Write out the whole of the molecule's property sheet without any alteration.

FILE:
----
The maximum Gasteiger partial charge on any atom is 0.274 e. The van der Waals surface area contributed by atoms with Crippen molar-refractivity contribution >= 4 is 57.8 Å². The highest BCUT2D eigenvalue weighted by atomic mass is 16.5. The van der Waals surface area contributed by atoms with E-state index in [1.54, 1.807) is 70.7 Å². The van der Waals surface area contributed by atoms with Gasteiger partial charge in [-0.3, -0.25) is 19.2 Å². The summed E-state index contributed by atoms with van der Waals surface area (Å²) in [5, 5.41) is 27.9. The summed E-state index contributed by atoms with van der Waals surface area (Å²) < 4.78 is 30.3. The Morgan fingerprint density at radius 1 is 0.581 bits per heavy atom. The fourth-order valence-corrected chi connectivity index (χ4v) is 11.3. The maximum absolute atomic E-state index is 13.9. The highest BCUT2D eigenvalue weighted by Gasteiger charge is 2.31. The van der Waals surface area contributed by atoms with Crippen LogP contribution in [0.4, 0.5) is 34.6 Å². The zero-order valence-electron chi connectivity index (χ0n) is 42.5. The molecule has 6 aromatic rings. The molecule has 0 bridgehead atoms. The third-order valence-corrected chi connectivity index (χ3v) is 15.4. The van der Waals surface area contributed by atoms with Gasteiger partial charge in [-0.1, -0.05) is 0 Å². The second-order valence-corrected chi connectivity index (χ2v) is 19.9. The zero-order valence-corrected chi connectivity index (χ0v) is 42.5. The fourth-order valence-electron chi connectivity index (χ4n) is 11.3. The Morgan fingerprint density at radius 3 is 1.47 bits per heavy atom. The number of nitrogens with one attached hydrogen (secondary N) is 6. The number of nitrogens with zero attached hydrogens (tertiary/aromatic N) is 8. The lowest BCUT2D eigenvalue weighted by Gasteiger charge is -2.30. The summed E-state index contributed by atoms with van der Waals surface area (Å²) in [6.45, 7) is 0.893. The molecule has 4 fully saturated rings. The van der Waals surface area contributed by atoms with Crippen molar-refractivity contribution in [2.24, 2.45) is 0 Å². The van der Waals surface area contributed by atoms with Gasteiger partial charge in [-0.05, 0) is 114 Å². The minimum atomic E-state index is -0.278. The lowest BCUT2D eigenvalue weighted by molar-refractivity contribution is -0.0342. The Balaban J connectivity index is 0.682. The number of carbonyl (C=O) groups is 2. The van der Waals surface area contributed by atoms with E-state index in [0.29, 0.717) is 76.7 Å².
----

The maximum Gasteiger partial charge on any atom is 0.274 e. The van der Waals surface area contributed by atoms with Crippen molar-refractivity contribution >= 4 is 57.8 Å². The highest BCUT2D eigenvalue weighted by atomic mass is 16.5. The van der Waals surface area contributed by atoms with E-state index in [1.54, 1.807) is 70.7 Å². The van der Waals surface area contributed by atoms with Gasteiger partial charge in [-0.3, -0.25) is 19.2 Å². The summed E-state index contributed by atoms with van der Waals surface area (Å²) in [5, 5.41) is 27.9. The summed E-state index contributed by atoms with van der Waals surface area (Å²) < 4.78 is 30.3. The Morgan fingerprint density at radius 1 is 0.581 bits per heavy atom. The fourth-order valence-corrected chi connectivity index (χ4v) is 11.3. The maximum absolute atomic E-state index is 13.9. The highest BCUT2D eigenvalue weighted by Gasteiger charge is 2.31. The van der Waals surface area contributed by atoms with Crippen LogP contribution in [0.4, 0.5) is 34.6 Å². The zero-order valence-electron chi connectivity index (χ0n) is 42.5. The molecule has 6 aromatic rings. The molecule has 0 bridgehead atoms. The third-order valence-corrected chi connectivity index (χ3v) is 15.4. The van der Waals surface area contributed by atoms with Gasteiger partial charge in [-0.1, -0.05) is 0 Å². The second-order valence-corrected chi connectivity index (χ2v) is 19.9. The zero-order valence-corrected chi connectivity index (χ0v) is 42.5. The fourth-order valence-electron chi connectivity index (χ4n) is 11.3. The Morgan fingerprint density at radius 3 is 1.47 bits per heavy atom. The number of nitrogens with one attached hydrogen (secondary N) is 6. The number of nitrogens with zero attached hydrogens (tertiary/aromatic N) is 8. The lowest BCUT2D eigenvalue weighted by Gasteiger charge is -2.30. The summed E-state index contributed by atoms with van der Waals surface area (Å²) in [6.45, 7) is 0.893. The molecule has 4 fully saturated rings. The van der Waals surface area contributed by atoms with Crippen molar-refractivity contribution in [2.24, 2.45) is 0 Å². The van der Waals surface area contributed by atoms with Gasteiger partial charge in [-0.05, 0) is 114 Å². The minimum atomic E-state index is -0.278. The lowest BCUT2D eigenvalue weighted by molar-refractivity contribution is -0.0342. The Balaban J connectivity index is 0.682. The number of carbonyl (C=O) groups is 2. The van der Waals surface area contributed by atoms with E-state index in [0.29, 0.717) is 76.7 Å².